School-based mental health professionals not only provide one-on-one counseling services to students, but they can work with teachers to identify students who are struggling at home or in the classroom. As a result, they can respond to the student and their family. This coordinated trauma-informed approach can prevent minor issues such as poor attendance from escalating into a more serious disciplinary issue. Schools with sufficient mental health professionals often see improved attendance, higher graduation rates, fewer discipline issues, and improved classroom performance.
Oklahoma schools are eager for more mental health supports
School districts recognize the need for more mental health services in schools, and funding the School Counselor Corps would go a long way to support these efforts. EmbraceOKC is a collaborative initiative that is focusing on mental health in Oklahoma City Public Schools. The district is now implementing the first phase of its multi-level mental health action plan, which includes training for school employees and increasing trauma-informed practices.
Statewide, the School Counselor Corps would allow schools to hire an additional 366 school counselors through a competitive grant process. This funding is especially important for schools in parts of the state that have a shortage of community mental health providers. These schools often contract with school districts to provide such services. SB 1806 (Sen. Allison Ikley-Freeman, D-Tulsa) outlines the grant program and stipulates that counselors must spend 80 percent of their time providing direct services to students. SB1806 passed the Senate Education Committee in February. This is the right first step to equip our schools with the additional mental health supports they need, and it would also ensure that new school counselors have the time to provide counseling and therapy to students.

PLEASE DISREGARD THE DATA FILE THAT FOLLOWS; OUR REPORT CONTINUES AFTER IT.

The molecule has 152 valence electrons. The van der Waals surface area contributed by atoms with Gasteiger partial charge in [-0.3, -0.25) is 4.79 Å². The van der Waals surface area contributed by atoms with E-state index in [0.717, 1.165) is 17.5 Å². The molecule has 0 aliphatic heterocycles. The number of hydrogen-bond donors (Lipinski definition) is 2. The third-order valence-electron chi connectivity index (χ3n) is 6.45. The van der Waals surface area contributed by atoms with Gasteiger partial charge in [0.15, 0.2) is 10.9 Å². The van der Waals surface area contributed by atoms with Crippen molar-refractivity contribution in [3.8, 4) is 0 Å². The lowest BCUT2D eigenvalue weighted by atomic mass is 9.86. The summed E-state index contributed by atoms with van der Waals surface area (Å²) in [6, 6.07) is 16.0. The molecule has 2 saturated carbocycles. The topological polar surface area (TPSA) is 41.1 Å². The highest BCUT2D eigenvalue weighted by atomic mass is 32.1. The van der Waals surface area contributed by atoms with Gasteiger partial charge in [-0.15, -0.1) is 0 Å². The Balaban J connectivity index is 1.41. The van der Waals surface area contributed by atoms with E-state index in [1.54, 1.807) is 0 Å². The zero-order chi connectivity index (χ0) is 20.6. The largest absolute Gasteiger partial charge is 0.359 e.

It’s time to fund the services our schools and children need
Along with increasing student needs, new legislation in recent years has placed greater demands on school counselors. In 2017, the Legislature passed a requirement that all freshmen complete an Individual Career and Academic Plan (ICAP) to align course work with academic and career goals. In most schools, school counselors are responsible for developing these plans with students, which means adding more time to an already overburdened schedule. In most schools, school counselors are responsible for developing these plans with students, which reduces the amount of time counselors can address students’ mental well-being.
The ICAP, along with additional new (SB 446 HB 2911) and proposed legislation (SB 1205, HB 3540) to augment counseling and mental health in schools, are important for students, especially those working to overcome ACEs. This legislation recognizes that students need support beyond academic instruction to be successful in school and post-graduation. Yet without sufficient school counselors and school-based mental health professionals, we may not achieve the intended effects.
This session, the Legislature should take action beyond well-intentioned policy and give schools the resources they need to implement robust mental health support in school. Now is the time to tell your representatives to fund the School Counselor Corps.
Policy Analyst Rebecca Fine contributed to this post.
Image Credit: U.S. Department of Education licensed under CC BY 2.0.